How It Tastes: Bitter, Juicy, Tropical
A Painkiller is one of our favorite drinks, and it’s exactly what it sounds like. You’ll want to drink this on a summer day when the sun is trying to nudge you in the direction of a refreshing alcoholic beverage, and it tastes just as good in a dark corner of your apartment.
How It Tastes: Smooth, Tropical, Refreshing
The Rum Punch
You’ve probably seen a Rum Punch on a lot of menus, and maybe you’ve wondered what exactly it was. The answer is: a bunch of different stuff. This drink is pretty much a grab bag of various juices (and rum), and it’s perfect for when you want to quickly pour some stuff in a glass and stretch out like a cat.
The Rum Old Fashioned
This rum Old Fashioned is pretty much identical to a whiskey Old Fashioned - but unlike a whiskey Old Fashioned, it feels right for summer. There’s just something about the bright sugarcane notes of rum that make you want to drink it in the sunshine.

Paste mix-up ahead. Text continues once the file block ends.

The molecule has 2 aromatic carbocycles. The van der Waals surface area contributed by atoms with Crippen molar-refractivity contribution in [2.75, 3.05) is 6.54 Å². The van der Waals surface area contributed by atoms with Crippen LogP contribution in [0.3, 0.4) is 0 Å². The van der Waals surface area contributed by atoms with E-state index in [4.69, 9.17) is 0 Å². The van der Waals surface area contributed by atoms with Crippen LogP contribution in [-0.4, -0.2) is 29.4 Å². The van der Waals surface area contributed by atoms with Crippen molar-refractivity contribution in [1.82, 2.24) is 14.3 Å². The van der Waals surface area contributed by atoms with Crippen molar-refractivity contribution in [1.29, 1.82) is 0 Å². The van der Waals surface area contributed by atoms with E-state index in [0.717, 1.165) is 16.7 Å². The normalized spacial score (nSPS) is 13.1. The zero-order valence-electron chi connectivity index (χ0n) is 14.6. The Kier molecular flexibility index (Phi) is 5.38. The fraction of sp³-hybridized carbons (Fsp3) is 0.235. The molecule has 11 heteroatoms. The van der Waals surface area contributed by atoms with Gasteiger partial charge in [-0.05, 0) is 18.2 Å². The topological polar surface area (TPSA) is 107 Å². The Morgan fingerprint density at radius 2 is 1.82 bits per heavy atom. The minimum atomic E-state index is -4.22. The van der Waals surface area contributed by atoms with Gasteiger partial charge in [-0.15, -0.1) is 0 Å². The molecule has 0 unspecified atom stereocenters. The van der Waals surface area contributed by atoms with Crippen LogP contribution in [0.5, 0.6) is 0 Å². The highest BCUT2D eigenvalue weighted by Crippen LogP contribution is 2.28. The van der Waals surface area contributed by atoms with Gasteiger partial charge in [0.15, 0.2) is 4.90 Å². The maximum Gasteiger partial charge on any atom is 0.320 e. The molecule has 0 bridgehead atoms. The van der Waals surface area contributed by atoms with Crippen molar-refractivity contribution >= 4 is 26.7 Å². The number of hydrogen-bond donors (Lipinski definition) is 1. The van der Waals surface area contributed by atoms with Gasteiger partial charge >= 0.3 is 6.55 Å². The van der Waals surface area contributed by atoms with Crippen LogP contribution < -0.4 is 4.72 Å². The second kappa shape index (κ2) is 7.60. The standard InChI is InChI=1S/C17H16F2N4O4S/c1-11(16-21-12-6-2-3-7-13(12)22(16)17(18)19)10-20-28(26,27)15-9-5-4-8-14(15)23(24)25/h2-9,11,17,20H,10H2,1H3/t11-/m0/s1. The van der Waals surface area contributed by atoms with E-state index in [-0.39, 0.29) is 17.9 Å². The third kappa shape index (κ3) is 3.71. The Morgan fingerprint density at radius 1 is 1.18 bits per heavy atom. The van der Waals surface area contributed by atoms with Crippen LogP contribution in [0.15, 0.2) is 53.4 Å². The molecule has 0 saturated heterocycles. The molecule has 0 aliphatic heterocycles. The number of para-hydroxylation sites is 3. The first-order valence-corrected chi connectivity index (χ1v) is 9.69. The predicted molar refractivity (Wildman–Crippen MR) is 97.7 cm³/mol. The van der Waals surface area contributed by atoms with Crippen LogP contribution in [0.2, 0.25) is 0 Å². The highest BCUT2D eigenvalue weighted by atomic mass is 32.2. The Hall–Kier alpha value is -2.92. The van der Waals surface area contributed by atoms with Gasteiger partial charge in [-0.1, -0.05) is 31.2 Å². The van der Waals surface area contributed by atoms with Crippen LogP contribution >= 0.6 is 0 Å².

How It Tastes: Juicy, Tropical, Like A Beach Day
The Dark & Stormy
A Dark & Stormy sounds dramatic and mysterious, but it’s really just a somewhat fancy highball. It requires exactly three ingredients, you don’t have to shake or stir any of them, and if you have decent hand-eye coordination, you can put this cocktail together in about 30 seconds.
The Queens Park Swizzle
This cocktail was invented at a Trinidadian hotel in the early 20th century, and it’s essentially a richer and more complex Mojito. You don’t have to shake it - but you do need to swizzle. This might sound like a dance that was invented in the 1950s in order to get teenagers to buy more records, but it is, in fact, a way of stirring your drink.
The Perfect Daiquiri